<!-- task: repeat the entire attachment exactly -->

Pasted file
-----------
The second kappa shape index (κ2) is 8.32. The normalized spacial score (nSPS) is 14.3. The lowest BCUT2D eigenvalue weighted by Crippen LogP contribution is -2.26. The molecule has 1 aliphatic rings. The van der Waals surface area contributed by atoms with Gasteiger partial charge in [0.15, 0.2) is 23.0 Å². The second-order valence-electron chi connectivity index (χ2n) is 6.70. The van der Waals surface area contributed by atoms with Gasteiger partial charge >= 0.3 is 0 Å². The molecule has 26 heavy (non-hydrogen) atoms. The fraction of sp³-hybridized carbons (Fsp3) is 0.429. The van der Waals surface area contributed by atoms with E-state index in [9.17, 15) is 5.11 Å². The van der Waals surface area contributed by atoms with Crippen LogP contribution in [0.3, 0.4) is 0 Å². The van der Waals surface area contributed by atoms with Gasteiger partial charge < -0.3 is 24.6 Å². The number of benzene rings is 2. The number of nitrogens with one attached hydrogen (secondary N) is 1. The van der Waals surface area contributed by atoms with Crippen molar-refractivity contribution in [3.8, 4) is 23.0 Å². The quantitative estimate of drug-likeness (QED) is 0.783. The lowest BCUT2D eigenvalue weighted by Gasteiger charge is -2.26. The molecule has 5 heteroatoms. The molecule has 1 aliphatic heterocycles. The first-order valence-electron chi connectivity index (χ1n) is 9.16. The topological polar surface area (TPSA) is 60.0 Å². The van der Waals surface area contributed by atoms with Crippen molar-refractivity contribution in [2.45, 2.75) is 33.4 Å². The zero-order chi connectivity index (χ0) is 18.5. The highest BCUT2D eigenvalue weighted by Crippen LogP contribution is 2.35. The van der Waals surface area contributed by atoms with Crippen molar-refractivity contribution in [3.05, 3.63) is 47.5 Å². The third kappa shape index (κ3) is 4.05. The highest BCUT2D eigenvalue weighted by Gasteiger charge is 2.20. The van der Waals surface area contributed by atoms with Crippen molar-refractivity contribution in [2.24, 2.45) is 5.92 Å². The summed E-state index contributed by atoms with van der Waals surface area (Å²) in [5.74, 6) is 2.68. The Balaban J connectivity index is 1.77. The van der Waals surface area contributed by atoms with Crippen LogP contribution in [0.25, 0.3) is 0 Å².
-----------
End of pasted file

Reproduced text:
The second kappa shape index (κ2) is 8.32. The normalized spacial score (nSPS) is 14.3. The lowest BCUT2D eigenvalue weighted by Crippen LogP contribution is -2.26. The molecule has 1 aliphatic rings. The van der Waals surface area contributed by atoms with Gasteiger partial charge in [0.15, 0.2) is 23.0 Å². The second-order valence-electron chi connectivity index (χ2n) is 6.70. The van der Waals surface area contributed by atoms with Gasteiger partial charge >= 0.3 is 0 Å². The molecule has 26 heavy (non-hydrogen) atoms. The fraction of sp³-hybridized carbons (Fsp3) is 0.429. The van der Waals surface area contributed by atoms with E-state index in [9.17, 15) is 5.11 Å². The van der Waals surface area contributed by atoms with Crippen LogP contribution in [0.3, 0.4) is 0 Å². The van der Waals surface area contributed by atoms with Gasteiger partial charge < -0.3 is 24.6 Å². The number of benzene rings is 2. The number of nitrogens with one attached hydrogen (secondary N) is 1. The van der Waals surface area contributed by atoms with Crippen molar-refractivity contribution in [3.8, 4) is 23.0 Å². The quantitative estimate of drug-likeness (QED) is 0.783. The lowest BCUT2D eigenvalue weighted by Gasteiger charge is -2.26. The molecule has 5 heteroatoms. The molecule has 1 aliphatic heterocycles. The first-order valence-electron chi connectivity index (χ1n) is 9.16. The topological polar surface area (TPSA) is 60.0 Å². The van der Waals surface area contributed by atoms with Crippen molar-refractivity contribution in [2.45, 2.75) is 33.4 Å². The zero-order chi connectivity index (χ0) is 18.5. The highest BCUT2D eigenvalue weighted by Crippen LogP contribution is 2.35. The van der Waals surface area contributed by atoms with Crippen molar-refractivity contribution in [3.05, 3.63) is 47.5 Å². The third kappa shape index (κ3) is 4.05. The highest BCUT2D eigenvalue weighted by Gasteiger charge is 2.20. The van der Waals surface area contributed by atoms with Crippen molar-refractivity contribution in [2.24, 2.45) is 5.92 Å². The summed E-state index contributed by atoms with van der Waals surface area (Å²) in [5.74, 6) is 2.68. The Balaban J connectivity index is 1.77. The van der Waals surface area contributed by atoms with Crippen LogP contribution in [0.25, 0.3) is 0 Å².